Filed under: Israel/Lebanon,News,Politics,war — secretmojo @ 7:44 pm

There were three, but now there’s one.

It’s a pretty crappy deal for Lebanon, who will now have to face two occupiers instead of one. They’ll be tending to both Hezbollah and Israel. And, if you’ve ever positioned yourself between two brawling guys in a bar, trust me, it’s neither fun nor easy.

Furthermore, I call it a “soft surrender” because it asks nothing of Israel but demands plenty of Lebanon. What do you expect when enemies craft peace agreements?

But I hope Lebanon takes the deal. The future may or may not work itself out, and war may explode again, but Lebanon’s getting UN forces—although Bush would like these forces to do more his bidding than Lebanon’s. And yes, I know, Bush says annoying throwaway words like “As these Lebanese and international forces deploy, the Israeli defense forces will withdraw.” These lying words are clearly not in writing, as they should be if you’re to speak them in the first place. Plus, they sound frighteningly like his highly successful “stand up/stand down” Iraq verbiage that have yet to see reality.

But I hope they take the deal anyways. Negotiate, get a couple of concessions perhaps, but take the deal. Otherwise, it gets worse for everyone, but mostly for Lebanon, who’s enduring a 6:1 kill ratio right now.

I realize the current proposal is “We’ll stop shooting if you do what we say,” but when you’ve got both a ceasefire and international troops to enforce it (sort of), take it. Otherwise, be prepared to defend the existence of your country, because this is an offer you honestly can’t refuse. And the crazies are on the verge of conflating the whole of Lebanon into a terrorist encampment, an idea oddly successful with Iraq. And everybody knows how great that’s going.

U.S./France ceasefire prop incites pundits to not call it “an obstructionist flip-flop of the highest order”

Filed under: Humor,Israel/Lebanon,Politics,war — secretmojo @ 12:37 am

When the U.S. joined with France to introduce a draft text for a ceasefire in the Middle East, a non-nonplussed Sean Hannity did not say, “We always came to expect this from a flip-floppin’ Prez.”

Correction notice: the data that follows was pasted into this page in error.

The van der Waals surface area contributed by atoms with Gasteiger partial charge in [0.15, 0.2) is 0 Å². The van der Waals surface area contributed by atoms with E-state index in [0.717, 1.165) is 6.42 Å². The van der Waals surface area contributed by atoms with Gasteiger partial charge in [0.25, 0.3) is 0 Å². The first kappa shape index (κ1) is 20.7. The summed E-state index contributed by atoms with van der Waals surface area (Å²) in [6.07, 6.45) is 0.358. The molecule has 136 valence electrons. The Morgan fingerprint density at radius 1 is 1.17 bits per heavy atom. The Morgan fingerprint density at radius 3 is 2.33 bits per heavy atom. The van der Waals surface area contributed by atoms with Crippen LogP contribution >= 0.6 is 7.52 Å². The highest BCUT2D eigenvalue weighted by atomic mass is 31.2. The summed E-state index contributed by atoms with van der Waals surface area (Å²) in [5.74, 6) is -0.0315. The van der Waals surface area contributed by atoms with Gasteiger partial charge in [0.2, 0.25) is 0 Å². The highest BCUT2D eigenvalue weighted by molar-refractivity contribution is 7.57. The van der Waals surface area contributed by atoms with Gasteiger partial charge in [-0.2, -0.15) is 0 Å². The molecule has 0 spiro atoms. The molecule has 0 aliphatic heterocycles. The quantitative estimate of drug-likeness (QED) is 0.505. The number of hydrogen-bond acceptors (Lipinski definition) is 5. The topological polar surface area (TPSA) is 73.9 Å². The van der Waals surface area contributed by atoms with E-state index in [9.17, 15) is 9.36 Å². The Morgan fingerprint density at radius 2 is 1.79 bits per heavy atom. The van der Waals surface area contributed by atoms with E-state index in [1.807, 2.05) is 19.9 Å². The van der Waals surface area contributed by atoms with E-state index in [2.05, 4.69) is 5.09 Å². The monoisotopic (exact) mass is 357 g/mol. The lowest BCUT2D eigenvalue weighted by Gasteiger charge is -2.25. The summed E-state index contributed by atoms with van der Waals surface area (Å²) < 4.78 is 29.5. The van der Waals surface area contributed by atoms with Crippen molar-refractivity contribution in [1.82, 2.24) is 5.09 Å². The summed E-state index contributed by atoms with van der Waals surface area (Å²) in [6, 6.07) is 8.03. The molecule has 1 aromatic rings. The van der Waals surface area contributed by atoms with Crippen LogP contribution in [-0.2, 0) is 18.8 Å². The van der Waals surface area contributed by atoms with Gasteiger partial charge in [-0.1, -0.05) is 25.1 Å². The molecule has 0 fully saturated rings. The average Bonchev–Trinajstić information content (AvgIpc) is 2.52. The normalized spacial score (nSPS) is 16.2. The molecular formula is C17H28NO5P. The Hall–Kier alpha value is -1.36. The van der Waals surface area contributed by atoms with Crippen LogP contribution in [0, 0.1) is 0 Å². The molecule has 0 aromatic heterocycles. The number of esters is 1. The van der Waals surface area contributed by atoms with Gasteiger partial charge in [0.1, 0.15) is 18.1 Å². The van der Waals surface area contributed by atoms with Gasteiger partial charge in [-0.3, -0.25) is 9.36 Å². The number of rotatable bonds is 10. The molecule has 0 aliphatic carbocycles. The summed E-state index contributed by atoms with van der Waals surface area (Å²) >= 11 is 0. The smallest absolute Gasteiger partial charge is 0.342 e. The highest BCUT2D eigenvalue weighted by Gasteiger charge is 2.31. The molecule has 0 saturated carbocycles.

“And to flip-flop with France,” Hannity didn’t continue, “it’s just. It’s just embarrassing.”

Not sparking a rare reversal of their support of the president’s rejection of a ceasefire, right-wing pundits didn’t show a break from the situational ethics they tended to embrace in the past.

“Bon jour America,” Jonah Goldberg never said, “we have been conquered by cheese eaters.”

Around the blogosphere, right-wing sites joined in a chorus not against the president, one commenter not claiming that the president “had betrayed the ideals of Americans, and can consider himself a traitor, or rather, traître.”

Even Ann Coulter had a biting essay she didn’t write on the matter: “It becomes clear that the godless Monsieur Bush has now drifted to the Parti Socialiste, offering diplomatic bon bons to an impotent Nations Unies like a desperate housewife trying to win favor with a feral cat. I’m not saying we should poison the champagne at the White House, but it’d be an interesting test of both loyalty and alcoholic relapse, don’t you think?”

Charles Krauthammer, neither, attacked the proposal viciously in his non-recent article, “Why the French Act Isn’t Funny Anymore”, not blasting the French as a “second-class power” and the president as “an obstructionist” for kowtowing to international pressure to stop the violence in the Mideast.

To be sure, Rice, Bush, and Cheney will have hell to not pay with their conservative stalwarts in medialand. David Limbaugh, Mark Steyn, and David Brooks have yet to not weigh in on the matter. The dangerous act of nestling up to both the French and the UN will certainly prove in the days ahead that principles always stand before politics.

Not.

August 6, 2006

War comes with more than victory

Filed under: Israel/Lebanon,Politics,war — secretmojo @ 4:16 pm

Curtis tries to cure my peacenik streak over at Empty Rhetoric. But I think, as many people who encounter my view on war, he receives me wrong.

To be clear: I’m not a pacifist. I recognize that war is an unfortunate reality of being human, and must be executed both justly and mercilessly. But I believe we should all start at the base conception that war is a pock upon us and regret it when it happens, so that we’re emphatically compelled to seek other (perhaps ego-bruising) means of solving our problems. Why? Because war generates horrific unintended consequences that go solidly against our own morality and, furthermore, cannot be controlled once the fists start flying.

In the current conflict, which started with the capture of two (or three, depending on perspective) soldiers, negotiations, even of the backdoor or “assasination” kind, were immediately eschewed in favor of a full-blown attack. War might be good for something, but so far it hasn’t been good at getting those two soldiers back (would it truly stop if they were released?), and has been deplorably inept at stopping rocket attacks. It’s also helped the Lebanese government lose what little control it may have had over Hezbollah, which I guess is something, but something unwelcome to me. Been good at funneling Iranian and Syrian weapons into the area, too, and increasing recruitment and support of Hezbollah. I sense it has also turned some American citizens (let alone the Lebanese), if only briefly, against Israel’s policy. If this is what the world wants, then I suppose it is good for something.